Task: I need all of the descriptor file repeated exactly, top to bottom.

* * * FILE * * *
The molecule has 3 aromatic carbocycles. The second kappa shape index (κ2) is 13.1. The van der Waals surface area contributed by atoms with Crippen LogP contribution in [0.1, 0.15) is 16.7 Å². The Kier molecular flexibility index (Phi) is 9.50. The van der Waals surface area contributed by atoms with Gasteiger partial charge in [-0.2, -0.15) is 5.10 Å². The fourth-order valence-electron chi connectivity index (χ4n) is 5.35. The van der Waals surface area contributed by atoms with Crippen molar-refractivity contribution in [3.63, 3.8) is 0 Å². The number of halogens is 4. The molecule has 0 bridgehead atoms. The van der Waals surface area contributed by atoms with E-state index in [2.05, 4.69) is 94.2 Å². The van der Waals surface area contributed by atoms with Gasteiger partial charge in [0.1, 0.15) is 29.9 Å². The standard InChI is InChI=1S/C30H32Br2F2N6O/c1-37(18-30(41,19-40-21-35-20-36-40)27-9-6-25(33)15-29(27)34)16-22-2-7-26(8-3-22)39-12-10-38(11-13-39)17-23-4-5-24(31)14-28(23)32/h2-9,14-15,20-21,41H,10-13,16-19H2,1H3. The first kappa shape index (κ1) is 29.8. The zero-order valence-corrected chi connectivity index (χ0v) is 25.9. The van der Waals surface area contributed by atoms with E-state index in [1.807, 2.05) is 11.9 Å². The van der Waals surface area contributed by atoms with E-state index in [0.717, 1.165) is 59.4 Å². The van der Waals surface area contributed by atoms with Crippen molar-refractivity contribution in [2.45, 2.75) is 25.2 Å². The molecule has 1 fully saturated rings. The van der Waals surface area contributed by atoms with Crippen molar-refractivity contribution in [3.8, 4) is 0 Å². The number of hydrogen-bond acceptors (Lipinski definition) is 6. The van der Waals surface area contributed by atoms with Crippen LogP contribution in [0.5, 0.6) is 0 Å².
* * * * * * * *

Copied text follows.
The molecule has 3 aromatic carbocycles. The second kappa shape index (κ2) is 13.1. The van der Waals surface area contributed by atoms with Crippen LogP contribution in [0.1, 0.15) is 16.7 Å². The Kier molecular flexibility index (Phi) is 9.50. The van der Waals surface area contributed by atoms with Gasteiger partial charge in [-0.2, -0.15) is 5.10 Å². The fourth-order valence-electron chi connectivity index (χ4n) is 5.35. The van der Waals surface area contributed by atoms with Crippen molar-refractivity contribution in [3.63, 3.8) is 0 Å². The number of halogens is 4. The molecule has 0 bridgehead atoms. The van der Waals surface area contributed by atoms with E-state index in [2.05, 4.69) is 94.2 Å². The van der Waals surface area contributed by atoms with Gasteiger partial charge in [0.1, 0.15) is 29.9 Å². The standard InChI is InChI=1S/C30H32Br2F2N6O/c1-37(18-30(41,19-40-21-35-20-36-40)27-9-6-25(33)15-29(27)34)16-22-2-7-26(8-3-22)39-12-10-38(11-13-39)17-23-4-5-24(31)14-28(23)32/h2-9,14-15,20-21,41H,10-13,16-19H2,1H3. The first kappa shape index (κ1) is 29.8. The zero-order valence-corrected chi connectivity index (χ0v) is 25.9. The van der Waals surface area contributed by atoms with E-state index in [1.807, 2.05) is 11.9 Å². The van der Waals surface area contributed by atoms with E-state index in [0.717, 1.165) is 59.4 Å². The van der Waals surface area contributed by atoms with Crippen molar-refractivity contribution in [2.45, 2.75) is 25.2 Å². The molecule has 1 fully saturated rings. The van der Waals surface area contributed by atoms with Crippen molar-refractivity contribution in [3.8, 4) is 0 Å². The number of hydrogen-bond acceptors (Lipinski definition) is 6. The van der Waals surface area contributed by atoms with Crippen LogP contribution in [0.5, 0.6) is 0 Å².